2. Subjects must meet DSM-IV criteria for current cocaine dependence. Subjects may meet criteria for abuse, but not dependence on any other substance within the past 60 days with the exception of nicotine. Because of the high comorbidity of cocaine and nicotine dependence, excluding nicotine dependence would seriously compromise the feasibility of recruitment. Nicotine use immediately prior to the testing session will be controlled. Alcohol has also been known to affect HPA function, however to enhance recruitment efforts individuals with alcohol dependence or abuse will be included in the study if they do not require medically supervised detoxification.
  3. Use of one of the following methods of birth control by female subjects: barrier methods (diaphragm or condoms with spermicide or both), surgical sterilization, use of an intra-uterine contraceptive device, or complete abstinence from sexual intercourse.
  4. Subjects must live within a 50-mile radius of our research program and have reliable transportation.
  5. Subjects must consent to remain abstinent from all drugs of abuse (except nicotine or alcohol) for 24 hours immediately prior to the GCRC admission.
  6. Subjects must consent to random assignment to the DCS vs. placebo conditions.

Exclusion Criteria:

  1. Women who are pregnant, nursing or of childbearing potential and not practicing an effective means of birth control.
  2. Subjects with evidence of or a history of significant hematological, endocrine, cardiovascular, pulmonary, renal, gastrointestinal, or neurological disease including diabetes, as these conditions may affect heart rate or skin conductance measurement.
  3. Individuals with creatinine clearance of 1.2 or greater as DCS is renally excreted.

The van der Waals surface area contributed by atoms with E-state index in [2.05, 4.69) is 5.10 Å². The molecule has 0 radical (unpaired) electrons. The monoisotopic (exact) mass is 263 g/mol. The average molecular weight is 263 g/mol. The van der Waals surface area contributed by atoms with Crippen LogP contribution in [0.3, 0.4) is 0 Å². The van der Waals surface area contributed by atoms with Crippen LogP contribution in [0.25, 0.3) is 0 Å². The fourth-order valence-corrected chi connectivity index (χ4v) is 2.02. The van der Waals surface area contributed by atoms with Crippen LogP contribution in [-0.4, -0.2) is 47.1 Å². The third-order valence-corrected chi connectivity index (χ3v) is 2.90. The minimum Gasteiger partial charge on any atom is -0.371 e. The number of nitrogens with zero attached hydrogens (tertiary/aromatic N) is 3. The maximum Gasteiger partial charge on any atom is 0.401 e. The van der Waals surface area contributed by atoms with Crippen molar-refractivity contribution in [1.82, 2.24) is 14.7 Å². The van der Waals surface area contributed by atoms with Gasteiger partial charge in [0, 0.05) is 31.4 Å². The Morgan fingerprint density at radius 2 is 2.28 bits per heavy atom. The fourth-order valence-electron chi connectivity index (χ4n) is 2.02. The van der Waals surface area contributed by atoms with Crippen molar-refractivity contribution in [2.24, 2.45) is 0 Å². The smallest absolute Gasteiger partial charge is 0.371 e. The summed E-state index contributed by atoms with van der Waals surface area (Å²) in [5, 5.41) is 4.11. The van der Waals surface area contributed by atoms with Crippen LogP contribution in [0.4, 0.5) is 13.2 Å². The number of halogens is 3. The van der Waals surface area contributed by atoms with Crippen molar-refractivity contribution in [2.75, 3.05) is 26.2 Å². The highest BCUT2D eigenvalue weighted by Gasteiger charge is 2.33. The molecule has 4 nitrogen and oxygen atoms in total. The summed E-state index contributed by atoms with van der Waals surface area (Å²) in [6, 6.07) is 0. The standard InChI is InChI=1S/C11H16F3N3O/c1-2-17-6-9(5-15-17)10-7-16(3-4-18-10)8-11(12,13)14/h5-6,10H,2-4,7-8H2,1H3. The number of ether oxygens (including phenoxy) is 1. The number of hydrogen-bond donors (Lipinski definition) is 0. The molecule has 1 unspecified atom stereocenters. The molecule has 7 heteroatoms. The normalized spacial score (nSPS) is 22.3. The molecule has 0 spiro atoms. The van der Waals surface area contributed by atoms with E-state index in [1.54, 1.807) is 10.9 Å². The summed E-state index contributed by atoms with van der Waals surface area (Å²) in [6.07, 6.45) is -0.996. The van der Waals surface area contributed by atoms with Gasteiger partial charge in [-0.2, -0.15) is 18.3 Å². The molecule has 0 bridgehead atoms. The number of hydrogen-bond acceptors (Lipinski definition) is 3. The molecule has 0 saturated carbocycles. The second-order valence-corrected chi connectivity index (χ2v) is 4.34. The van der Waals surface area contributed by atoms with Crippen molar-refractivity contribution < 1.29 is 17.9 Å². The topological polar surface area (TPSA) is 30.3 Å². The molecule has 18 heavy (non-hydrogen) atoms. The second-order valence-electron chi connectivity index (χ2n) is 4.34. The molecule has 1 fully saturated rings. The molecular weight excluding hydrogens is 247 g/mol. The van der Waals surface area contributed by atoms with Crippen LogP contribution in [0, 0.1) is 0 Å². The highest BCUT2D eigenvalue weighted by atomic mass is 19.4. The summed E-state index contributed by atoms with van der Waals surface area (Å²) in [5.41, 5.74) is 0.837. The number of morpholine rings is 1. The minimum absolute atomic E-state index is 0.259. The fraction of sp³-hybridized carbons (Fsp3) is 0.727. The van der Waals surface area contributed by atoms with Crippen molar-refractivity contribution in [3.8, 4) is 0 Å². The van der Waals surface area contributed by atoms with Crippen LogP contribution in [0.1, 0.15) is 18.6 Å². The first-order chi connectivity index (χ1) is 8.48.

4. Subjects with a history of or current psychotic disorder, current major depressive disorder, bipolar affective disorder or a severe anxiety disorder as these may impact cue reactivity.
  5. Subjects who are unwilling or unable to maintain abstinent from alcohol and other drugs of abuse (except nicotine) for 24 hours days prior to the cue procedure.
  6. Subjects meeting DSM-IV criteria for substance dependence (other than nicotine or cocaine as appropriate) within the past 60 days.
  7. Subjects currently taking B-blockers, anti-arrythmic agents, psychostimulants or any other agents known to interfere with heart rate and skin conductance monitoring.
  8. Known or suspected hypersensitivity to DCS.
  9. Individuals taking medications that could adversely interact with study medications, including, but not limited to ethionamide, isoniazid, or amino acid supplements.
  10. Subjects with a history of epilepsy or seizure disorder.
  11. Subjects with significant liver impairment as DCS may increase serum transaminases.

Information from the National Library of Medicine

To learn more about this study, you or your doctor may contact the study research staff using the contact information provided by the sponsor.

Please refer to this study by its identifier (NCT number): NCT00780442

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United States, South Carolina
Medical University of South Carolina
Charleston, South Carolina, United States, 29425
Sponsors and Collaborators
Medical University of South Carolina
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Principal Investigator: Aimee L McRae, Pharm.D. Medical University of South Carolina

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Responsible Party: Aimee McRae-Clark, Professor of Psychiatry and Behavioral Sciences, Medical University of South Carolina Identifier: NCT00780442    
Other Study ID Numbers: HR#16454
First Posted: October 27, 2008    Key Record Dates
Results First Posted: July 6, 2018
Last Update Posted: July 6, 2018
Last Verified: June 2018
Keywords provided by Aimee McRae-Clark, Medical University of South Carolina:
substance related disorders
Additional relevant MeSH terms:
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Anesthetics, Local
Central Nervous System Depressants
Physiological Effects of Drugs
Sensory System Agents
Peripheral Nervous System Agents
Vasoconstrictor Agents
Dopamine Uptake Inhibitors
Neurotransmitter Uptake Inhibitors
Membrane Transport Modulators
Molecular Mechanisms of Pharmacological Action
Dopamine Agents
Neurotransmitter Agents
Anti-Infective Agents, Urinary
Anti-Infective Agents
Renal Agents
Antibiotics, Antitubercular
Antitubercular Agents
Anti-Bacterial Agents